Manganese nutrition of Lupinus spp. especially in relation to developing seeds
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Patterns of transport and accumulation of manganese were studied in Lupinus albus L. and Lupinus angustifolius L. in a wide range of availability levels in the rooting medium. The recently described ‘split seed’ disorder, involving discolouration, splitting, and deformity of seeds, was reproduced in sand culture using critically low levels of manganese. The disorder was prevented by maintaining adequate manganese in the medium and its incidence in field and glasshouse was quantitatively related to the managnese level in seed and fruit phloem sap. The use of phloem sap analysis for early diagnosis of the disorder is suggested. High levels of manganese in parent seed is suggested to afford protection against the disorder by improving early vegetative growth in a manganese deficient situation. Direct carry-over of manganese from one seed generation to the next was insignificant.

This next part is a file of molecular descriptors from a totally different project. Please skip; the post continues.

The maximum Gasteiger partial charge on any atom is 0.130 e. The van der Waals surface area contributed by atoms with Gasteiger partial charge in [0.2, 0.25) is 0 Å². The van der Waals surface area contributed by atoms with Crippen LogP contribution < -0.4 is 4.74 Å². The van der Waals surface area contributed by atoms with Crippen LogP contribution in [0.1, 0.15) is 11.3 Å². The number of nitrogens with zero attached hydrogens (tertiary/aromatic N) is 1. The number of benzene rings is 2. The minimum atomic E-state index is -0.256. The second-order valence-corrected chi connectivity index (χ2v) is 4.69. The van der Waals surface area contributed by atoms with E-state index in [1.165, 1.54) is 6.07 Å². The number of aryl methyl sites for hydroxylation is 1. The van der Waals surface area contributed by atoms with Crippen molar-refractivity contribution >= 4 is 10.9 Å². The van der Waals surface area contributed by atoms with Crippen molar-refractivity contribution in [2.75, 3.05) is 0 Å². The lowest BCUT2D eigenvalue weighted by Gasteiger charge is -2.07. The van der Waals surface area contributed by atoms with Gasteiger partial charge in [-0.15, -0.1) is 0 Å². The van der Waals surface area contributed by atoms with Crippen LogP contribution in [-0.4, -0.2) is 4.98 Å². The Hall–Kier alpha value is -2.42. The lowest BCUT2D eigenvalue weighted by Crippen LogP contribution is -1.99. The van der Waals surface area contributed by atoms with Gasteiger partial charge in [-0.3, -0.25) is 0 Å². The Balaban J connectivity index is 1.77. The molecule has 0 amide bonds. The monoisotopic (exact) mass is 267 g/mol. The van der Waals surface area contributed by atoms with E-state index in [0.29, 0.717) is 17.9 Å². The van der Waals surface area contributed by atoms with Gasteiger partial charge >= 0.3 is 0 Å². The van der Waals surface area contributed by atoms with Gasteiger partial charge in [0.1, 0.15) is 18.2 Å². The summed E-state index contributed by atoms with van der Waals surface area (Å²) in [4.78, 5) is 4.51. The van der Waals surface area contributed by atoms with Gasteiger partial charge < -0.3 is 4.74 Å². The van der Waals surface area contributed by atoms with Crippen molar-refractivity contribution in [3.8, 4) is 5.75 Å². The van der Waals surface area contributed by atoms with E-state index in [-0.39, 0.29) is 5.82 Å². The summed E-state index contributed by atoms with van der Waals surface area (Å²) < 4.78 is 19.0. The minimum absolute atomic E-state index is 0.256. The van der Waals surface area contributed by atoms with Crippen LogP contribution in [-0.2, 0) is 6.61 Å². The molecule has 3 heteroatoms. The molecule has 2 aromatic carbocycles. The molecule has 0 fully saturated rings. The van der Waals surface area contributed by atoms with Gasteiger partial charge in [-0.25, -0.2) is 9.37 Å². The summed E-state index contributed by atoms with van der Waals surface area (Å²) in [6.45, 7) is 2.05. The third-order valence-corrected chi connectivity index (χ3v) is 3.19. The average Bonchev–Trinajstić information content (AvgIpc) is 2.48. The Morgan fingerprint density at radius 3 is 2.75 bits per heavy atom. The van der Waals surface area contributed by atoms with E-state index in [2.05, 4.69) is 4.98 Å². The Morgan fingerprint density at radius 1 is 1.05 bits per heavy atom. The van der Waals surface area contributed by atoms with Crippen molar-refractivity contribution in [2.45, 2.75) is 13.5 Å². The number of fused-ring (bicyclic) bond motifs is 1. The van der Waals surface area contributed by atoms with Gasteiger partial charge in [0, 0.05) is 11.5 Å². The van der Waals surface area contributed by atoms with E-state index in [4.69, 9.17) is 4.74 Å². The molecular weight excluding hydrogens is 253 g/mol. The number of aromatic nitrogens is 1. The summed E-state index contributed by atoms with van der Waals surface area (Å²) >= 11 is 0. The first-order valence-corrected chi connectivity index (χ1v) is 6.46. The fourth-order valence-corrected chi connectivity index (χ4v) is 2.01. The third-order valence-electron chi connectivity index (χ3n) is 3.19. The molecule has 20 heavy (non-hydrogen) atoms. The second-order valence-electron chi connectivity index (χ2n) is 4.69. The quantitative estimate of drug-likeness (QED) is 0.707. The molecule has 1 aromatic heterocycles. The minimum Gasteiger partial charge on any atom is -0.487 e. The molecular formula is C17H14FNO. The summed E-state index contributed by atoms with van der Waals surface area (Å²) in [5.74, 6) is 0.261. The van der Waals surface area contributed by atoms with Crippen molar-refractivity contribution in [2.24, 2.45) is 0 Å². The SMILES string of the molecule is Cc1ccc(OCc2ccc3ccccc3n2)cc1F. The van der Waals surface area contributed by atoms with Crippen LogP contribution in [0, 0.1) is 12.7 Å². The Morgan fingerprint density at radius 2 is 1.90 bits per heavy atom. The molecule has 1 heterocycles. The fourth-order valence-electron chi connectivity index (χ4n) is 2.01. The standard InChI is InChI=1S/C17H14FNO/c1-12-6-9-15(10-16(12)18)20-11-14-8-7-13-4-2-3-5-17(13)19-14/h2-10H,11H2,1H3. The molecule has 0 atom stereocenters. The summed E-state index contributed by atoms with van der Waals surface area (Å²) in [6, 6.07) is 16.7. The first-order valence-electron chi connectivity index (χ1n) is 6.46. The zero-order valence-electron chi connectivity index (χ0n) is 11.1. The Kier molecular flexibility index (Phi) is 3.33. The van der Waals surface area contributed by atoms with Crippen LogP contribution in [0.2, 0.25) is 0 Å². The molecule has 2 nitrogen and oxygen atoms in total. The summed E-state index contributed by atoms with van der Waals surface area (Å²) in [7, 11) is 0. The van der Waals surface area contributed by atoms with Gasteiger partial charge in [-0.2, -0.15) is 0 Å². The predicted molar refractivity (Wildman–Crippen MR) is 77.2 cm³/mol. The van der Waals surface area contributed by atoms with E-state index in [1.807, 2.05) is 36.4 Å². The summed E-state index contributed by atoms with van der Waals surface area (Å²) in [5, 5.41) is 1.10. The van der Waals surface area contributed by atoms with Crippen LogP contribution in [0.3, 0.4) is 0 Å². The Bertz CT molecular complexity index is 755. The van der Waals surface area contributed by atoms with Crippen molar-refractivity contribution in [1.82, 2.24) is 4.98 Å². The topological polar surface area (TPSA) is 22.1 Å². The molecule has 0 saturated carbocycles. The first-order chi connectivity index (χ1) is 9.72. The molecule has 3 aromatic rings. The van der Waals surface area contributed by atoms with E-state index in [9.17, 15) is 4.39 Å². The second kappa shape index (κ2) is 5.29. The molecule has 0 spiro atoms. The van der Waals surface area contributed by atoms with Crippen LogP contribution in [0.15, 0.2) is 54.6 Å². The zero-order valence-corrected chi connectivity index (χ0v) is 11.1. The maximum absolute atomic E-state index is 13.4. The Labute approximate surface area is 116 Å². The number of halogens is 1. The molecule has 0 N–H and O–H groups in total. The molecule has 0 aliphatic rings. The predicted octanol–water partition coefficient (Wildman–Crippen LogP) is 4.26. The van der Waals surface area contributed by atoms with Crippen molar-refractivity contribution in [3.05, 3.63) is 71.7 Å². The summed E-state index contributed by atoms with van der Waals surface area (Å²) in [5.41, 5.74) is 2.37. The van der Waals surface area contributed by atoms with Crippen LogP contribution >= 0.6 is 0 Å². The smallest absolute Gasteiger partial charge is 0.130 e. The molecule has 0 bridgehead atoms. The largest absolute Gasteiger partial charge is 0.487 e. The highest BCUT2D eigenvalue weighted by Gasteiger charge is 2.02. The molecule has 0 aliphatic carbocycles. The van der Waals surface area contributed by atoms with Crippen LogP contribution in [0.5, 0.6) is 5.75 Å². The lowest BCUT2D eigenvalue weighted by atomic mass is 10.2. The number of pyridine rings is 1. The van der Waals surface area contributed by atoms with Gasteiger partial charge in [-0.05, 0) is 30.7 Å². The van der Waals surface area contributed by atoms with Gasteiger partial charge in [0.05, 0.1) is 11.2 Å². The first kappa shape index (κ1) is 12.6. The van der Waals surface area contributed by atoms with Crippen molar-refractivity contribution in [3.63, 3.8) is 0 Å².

Manganese proved to be fully mobile in xylem but only sparingly mobile in phloem from vegetative structures to seed. It was accumulated in massive amounts in leaves and fruits when availability was high. Seed manganese content increased 80–100 fold as the level in the rooting medium was increased from 0⋅1 to 500 mg Mn 1−1. L. albus was superior to L. angustifolius in accumulating manganese in leaves and pods, and more efficient in translocating the element to its seeds. These differences were greatest at low or moderate manganese levels. Xylem intake by a fruit was small relative to phloem intake when manganese availability was low, but became increasingly important as the supply in the rooting medium was raised.
|Publication Type:||Journal Article|
|Publisher:||Oxford University Press|
|Copyright:||© 1977 Annals of Botany Company|
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